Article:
Larry Wolfe is the designer behind YARNZ, a contemporary cashmere-driven accessories line based in New York. YARNZ is known for signature large, printed scarves and creative collections that focus on various thematic prints each season. YARNZ’s quirky designs are housed globally in luxury stores such as Bergdorf Goodman, Saks Fifth Avenue and Barneys, and have gained a loyal following among celebrities such as Sarah Jessica Parker and Scarlett Johansson.
Is the line still family run? Who does most of the designing?
YARNZ is a family, so yes, it is a family run business. I do the designing.
How do you remain inspired season after season? Do the prints tell a story for you?
Since we do not repeat the prints, it can be challenging to create new, innovative prints each season. The inspiration happens every day; it’s my family, my friends, my travels, my hobbies. Life tells each one of us a story…I am just lucky enough to be able to create a visual from it.
Can you describe the branding beyond the line itself? Who is your consumer?
YARNZ is quirky, cheeky, creative, and fun. I feel that fashion doesn’t have to be so serious and so dark to be considered cool. The YARNZ consumer is someone who wants to be seen…someone who understands fashion, someone who understands a strong product with a great price and value.
Have you collaborated with other brands? Would you be open to collaborations? With whom?
Not yet. I would love to work with the likes of Jonathan Saunders, Christopher Kane, Mary Kantrantzou and established footwear lines like Nike and Adidas.
Any plans to expand into ready-to-wear?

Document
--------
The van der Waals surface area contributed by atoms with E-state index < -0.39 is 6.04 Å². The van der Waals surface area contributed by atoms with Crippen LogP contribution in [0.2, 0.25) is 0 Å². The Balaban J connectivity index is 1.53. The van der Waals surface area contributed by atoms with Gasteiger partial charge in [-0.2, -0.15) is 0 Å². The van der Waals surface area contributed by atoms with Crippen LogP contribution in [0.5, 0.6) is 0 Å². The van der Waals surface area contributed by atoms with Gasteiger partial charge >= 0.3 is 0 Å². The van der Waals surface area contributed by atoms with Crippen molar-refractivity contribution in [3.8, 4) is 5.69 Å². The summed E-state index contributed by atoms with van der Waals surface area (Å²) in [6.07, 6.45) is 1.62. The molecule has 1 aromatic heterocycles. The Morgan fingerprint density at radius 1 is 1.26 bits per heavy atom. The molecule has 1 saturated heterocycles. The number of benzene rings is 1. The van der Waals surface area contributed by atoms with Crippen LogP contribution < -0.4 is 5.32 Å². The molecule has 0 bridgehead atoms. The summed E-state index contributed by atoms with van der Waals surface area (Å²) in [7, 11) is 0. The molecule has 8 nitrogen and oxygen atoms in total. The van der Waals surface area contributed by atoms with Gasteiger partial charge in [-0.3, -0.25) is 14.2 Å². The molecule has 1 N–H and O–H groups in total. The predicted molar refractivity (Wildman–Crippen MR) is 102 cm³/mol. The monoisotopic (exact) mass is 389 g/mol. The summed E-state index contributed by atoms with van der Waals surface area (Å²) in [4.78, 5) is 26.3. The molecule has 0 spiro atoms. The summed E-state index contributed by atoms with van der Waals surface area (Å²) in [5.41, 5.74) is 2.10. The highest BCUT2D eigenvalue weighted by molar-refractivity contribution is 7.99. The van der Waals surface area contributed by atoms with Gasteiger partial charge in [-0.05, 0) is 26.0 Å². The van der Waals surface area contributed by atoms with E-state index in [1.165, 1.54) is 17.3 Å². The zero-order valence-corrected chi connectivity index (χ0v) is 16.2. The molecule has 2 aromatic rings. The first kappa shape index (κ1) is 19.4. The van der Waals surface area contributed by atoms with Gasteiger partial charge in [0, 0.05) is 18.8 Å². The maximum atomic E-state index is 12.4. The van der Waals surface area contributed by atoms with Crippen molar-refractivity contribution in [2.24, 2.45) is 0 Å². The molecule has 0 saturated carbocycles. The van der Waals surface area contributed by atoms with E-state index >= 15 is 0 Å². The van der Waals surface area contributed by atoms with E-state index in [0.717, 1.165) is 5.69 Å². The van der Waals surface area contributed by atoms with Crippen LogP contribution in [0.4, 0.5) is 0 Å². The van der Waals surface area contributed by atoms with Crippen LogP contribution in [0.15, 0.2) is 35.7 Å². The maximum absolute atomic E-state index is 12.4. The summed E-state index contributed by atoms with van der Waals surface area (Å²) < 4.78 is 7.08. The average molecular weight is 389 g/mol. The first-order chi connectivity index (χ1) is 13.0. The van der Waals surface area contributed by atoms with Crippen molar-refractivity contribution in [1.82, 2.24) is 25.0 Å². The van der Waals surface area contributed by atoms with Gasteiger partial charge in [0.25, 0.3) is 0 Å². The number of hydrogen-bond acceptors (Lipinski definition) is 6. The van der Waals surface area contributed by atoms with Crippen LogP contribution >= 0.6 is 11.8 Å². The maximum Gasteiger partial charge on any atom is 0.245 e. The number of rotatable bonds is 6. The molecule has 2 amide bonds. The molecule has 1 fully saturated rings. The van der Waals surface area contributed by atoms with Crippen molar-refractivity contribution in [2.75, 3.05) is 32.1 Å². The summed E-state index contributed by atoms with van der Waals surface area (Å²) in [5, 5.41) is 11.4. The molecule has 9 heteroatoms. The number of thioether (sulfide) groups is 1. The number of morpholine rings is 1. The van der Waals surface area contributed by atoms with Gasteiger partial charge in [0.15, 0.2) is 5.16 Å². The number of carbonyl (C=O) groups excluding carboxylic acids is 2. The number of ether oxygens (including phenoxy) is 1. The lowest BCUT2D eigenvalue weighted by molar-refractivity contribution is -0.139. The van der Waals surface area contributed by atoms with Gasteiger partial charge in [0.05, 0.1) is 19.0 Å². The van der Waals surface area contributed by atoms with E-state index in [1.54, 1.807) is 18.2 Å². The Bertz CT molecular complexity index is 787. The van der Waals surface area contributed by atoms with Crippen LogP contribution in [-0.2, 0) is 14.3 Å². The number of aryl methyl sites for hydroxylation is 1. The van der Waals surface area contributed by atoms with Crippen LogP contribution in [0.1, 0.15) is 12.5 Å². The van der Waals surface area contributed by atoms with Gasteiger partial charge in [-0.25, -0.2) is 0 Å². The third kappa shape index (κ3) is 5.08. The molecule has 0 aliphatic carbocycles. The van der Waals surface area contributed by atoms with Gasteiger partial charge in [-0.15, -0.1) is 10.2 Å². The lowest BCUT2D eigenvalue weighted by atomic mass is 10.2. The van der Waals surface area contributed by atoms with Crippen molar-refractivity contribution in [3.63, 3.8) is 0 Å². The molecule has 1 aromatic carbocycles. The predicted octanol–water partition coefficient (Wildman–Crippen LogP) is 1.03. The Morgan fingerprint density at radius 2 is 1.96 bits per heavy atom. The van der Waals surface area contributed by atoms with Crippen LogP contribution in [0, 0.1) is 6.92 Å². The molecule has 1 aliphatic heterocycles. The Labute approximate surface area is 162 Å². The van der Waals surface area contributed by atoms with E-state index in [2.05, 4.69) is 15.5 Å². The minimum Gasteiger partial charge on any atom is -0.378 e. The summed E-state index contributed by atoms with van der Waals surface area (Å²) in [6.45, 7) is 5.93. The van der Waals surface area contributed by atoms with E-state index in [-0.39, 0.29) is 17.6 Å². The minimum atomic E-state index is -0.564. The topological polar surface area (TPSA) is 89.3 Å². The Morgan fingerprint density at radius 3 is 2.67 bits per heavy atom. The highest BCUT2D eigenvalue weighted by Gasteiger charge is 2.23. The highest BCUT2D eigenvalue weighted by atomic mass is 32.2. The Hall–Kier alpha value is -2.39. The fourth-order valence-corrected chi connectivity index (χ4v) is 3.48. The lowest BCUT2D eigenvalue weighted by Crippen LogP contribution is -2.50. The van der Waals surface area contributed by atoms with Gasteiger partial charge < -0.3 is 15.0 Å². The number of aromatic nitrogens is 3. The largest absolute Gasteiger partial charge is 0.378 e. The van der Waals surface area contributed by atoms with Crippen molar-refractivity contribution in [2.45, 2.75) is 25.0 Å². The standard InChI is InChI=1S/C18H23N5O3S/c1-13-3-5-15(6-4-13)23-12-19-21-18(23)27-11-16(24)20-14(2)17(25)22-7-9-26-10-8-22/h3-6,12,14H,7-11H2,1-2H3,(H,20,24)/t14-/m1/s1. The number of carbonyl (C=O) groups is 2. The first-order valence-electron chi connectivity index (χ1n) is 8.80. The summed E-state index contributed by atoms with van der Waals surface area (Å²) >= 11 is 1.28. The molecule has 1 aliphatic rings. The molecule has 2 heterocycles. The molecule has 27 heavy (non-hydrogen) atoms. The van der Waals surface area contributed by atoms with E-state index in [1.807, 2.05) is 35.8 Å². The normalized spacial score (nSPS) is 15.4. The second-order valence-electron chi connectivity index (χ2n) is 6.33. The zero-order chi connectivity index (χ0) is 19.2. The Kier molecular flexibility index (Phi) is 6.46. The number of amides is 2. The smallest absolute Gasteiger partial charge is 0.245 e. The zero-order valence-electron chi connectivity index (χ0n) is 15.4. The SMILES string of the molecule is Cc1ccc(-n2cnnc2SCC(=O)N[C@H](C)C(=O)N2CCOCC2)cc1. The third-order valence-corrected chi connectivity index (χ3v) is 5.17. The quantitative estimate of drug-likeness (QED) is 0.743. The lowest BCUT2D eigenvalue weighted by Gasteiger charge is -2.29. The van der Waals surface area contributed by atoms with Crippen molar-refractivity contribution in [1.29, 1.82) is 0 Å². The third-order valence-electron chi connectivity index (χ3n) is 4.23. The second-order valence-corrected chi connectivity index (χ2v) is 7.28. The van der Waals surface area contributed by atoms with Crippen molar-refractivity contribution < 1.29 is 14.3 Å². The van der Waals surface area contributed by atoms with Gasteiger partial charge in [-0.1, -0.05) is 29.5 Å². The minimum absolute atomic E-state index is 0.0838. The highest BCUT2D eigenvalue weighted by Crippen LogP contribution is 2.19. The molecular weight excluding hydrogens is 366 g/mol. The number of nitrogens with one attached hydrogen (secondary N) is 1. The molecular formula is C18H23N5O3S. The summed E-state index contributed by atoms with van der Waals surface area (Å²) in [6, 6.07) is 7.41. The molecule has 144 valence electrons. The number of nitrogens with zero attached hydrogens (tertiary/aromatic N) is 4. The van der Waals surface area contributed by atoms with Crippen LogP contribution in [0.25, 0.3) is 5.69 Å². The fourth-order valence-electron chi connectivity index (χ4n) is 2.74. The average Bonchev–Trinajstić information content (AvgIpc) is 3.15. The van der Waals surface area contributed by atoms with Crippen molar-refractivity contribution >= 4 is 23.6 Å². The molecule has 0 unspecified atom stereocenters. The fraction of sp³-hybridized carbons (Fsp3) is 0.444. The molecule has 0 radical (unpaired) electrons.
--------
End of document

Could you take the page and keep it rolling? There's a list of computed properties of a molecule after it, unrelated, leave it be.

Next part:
Never say never, but we would like to keep the focus on accessories.
What were your thoughts during the pashmina phase?
Ha…I love the word, “pashmina.” Of course, we all know they were everywhere to the point where the word for a specific scarf became the brand name for everything/anything that resembled it (i.e. Q-tip or Kleenex). Funny story…Several years ago, a friend was going to a wedding. It was fairly cold out, and she didn’t have a “wrap” to keep her warm, so she had the driver stop on the street to buy a “pashmina,” as the clear bags are so boldly marked. At the wedding, several of the guests complimented her on the “pashmina,” asking where she had bought the item. She cleverly pointed out that it wasn’t really a pashmina. It was a “STREETSHIMA.” I still use this word today.
Scarves have become an obvious accessory for designers, such as Alexander McQueen and Peter Pilotto, to add to their collections. What is it about a scarf that completes a person’s wardrobe?
The scarf is the final piece of the pie…it ties the look together. It can make a basic outfit a little more special, or it can take a fun outfit to that fashion extreme (more is more).